Redlining the Porsche Cayman GTS

Redlining the Porsche Cayman GTS



Redlining the Porsche Cayman GTS

Even the stripped-out, diamond-hard 2011 Cayman R made do with 11bhp and 7lb ft less than this, and took four tenths longer to hit 62mph. None of which really helps classify this wonderful introduction, because despite all that, the Cayman GTS isn’t a replacement for the old ‘R

Over and above ‘S’ specification, the GTS adds 20in alloy wheels, a retuned PASM adaptively damped suspension setup with 10mm taken out of the normal ride height, Porsche’s Sport Chrono package with dynamic engine mounts, sports seats ‘plus’, bi-xenon cornering headlights, a sports exhaust, special bumper styling, a new rear spoiler and a sportier-looking steering wheel.

For that, as well as the revisions to the cylinder head that produces the additional 15bhp and 7lb ft of torque, Porsche charges a premium of just under 10 grand. But add as much of that as possible as optional kit on a Cayman S and you’ll end up within just $1200 of the Cayman GTS’ price anyway.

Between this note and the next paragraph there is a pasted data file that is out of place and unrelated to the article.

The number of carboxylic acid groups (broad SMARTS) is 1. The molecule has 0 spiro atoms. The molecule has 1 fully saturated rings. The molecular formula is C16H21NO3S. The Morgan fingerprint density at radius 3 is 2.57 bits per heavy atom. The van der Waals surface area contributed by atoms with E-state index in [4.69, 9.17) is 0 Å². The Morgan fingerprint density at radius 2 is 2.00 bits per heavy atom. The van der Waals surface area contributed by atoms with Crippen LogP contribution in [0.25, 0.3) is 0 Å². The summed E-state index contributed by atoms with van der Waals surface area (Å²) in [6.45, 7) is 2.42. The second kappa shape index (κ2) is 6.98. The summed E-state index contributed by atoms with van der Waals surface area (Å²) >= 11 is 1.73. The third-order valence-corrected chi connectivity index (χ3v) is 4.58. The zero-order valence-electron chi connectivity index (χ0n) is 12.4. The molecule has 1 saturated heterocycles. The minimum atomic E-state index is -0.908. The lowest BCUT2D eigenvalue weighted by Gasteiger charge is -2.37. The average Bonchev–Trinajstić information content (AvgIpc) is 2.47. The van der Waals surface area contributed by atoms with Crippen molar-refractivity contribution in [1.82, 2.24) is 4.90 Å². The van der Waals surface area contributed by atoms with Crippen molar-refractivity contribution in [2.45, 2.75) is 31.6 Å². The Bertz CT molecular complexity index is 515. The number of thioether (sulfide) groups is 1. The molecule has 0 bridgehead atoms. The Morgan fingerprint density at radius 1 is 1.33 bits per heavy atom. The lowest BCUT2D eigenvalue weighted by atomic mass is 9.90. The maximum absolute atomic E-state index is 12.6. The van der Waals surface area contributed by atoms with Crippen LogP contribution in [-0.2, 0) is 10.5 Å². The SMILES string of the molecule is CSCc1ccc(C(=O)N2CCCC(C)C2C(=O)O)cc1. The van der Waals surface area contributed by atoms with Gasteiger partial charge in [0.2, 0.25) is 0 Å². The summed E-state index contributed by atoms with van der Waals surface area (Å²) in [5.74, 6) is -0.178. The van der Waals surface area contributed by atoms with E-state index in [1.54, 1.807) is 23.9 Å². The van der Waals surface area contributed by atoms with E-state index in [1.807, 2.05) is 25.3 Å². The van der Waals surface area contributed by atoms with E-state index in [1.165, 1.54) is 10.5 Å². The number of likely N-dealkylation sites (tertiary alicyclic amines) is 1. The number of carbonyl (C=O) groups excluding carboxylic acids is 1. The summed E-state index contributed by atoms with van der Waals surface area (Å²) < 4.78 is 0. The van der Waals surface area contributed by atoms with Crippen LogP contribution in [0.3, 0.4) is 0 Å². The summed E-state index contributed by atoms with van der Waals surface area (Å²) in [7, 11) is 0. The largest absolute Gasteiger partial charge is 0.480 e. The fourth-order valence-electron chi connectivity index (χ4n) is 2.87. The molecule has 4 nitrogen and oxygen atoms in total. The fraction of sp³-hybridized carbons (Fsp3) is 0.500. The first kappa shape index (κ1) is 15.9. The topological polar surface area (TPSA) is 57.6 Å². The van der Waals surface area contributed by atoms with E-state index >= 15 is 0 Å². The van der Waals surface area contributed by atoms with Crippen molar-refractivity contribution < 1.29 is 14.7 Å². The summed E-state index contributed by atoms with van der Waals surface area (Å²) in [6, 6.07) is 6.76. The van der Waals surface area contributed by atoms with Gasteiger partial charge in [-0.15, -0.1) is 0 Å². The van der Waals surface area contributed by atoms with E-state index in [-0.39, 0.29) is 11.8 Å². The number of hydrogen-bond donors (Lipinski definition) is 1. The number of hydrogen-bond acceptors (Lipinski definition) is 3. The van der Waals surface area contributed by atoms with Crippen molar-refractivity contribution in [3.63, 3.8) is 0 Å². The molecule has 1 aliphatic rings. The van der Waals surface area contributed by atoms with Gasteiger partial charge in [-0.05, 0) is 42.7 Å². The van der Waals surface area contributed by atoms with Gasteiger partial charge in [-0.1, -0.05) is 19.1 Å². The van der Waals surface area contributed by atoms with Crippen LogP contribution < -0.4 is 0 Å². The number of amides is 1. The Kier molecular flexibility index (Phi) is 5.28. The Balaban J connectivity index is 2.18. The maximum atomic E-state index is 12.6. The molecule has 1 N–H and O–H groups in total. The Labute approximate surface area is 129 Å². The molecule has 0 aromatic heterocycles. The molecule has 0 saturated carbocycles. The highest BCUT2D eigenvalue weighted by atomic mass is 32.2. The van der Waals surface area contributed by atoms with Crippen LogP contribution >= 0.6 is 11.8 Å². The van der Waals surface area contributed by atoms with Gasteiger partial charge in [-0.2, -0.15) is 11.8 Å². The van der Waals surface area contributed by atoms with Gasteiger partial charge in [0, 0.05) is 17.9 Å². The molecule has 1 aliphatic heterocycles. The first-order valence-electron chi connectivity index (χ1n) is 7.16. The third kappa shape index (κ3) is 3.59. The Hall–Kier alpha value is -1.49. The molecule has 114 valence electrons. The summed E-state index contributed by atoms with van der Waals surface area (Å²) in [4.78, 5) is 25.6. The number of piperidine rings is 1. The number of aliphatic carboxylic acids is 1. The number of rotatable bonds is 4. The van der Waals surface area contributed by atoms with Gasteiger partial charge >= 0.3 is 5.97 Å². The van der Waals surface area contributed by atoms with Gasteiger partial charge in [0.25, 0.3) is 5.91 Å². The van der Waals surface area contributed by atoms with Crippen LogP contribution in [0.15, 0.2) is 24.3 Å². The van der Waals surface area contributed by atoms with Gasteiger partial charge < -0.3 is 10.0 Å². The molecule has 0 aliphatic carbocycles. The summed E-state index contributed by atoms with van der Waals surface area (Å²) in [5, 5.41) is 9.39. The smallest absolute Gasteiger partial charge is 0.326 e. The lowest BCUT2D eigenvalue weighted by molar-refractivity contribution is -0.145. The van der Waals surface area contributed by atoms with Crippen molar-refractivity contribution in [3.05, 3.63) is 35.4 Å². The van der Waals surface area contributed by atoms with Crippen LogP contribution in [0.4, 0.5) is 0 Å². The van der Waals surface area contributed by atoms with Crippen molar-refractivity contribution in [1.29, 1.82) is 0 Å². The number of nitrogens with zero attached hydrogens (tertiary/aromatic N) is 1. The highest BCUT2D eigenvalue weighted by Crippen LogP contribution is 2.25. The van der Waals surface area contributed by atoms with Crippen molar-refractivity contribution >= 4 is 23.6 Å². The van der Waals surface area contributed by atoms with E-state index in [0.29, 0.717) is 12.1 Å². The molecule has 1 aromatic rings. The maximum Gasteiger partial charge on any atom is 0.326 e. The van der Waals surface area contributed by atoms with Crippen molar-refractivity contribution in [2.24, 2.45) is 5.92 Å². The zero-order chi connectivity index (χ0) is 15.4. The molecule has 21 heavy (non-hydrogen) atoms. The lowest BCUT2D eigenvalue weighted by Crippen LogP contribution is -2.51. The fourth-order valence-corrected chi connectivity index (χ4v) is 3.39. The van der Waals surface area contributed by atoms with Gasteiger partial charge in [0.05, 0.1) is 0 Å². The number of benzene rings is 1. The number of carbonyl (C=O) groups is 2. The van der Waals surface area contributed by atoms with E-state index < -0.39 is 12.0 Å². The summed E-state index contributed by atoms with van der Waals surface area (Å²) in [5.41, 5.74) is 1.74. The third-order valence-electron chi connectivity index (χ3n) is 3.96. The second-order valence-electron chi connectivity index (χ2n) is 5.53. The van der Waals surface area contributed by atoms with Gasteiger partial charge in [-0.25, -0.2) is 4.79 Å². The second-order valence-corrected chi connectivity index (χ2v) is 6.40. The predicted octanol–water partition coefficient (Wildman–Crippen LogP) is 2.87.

You’ll value quality over quantity of performance to justify spending 81k on a Cayman – but that’s all part of the appeal. This is, after all,BMW M4 money – and the BMW is half-a-second quicker to 62mph, and probably quicker still in real-world conditions thanks to all that twin-turbocharged torque.

The car isn’t breathtakingly quick, but every bit as fast as a sports car intended to be driven on the road in 2016 needs to be – and rowing your way up and down the box for sharper corners and overtakes only makes the driving experience more vivid.

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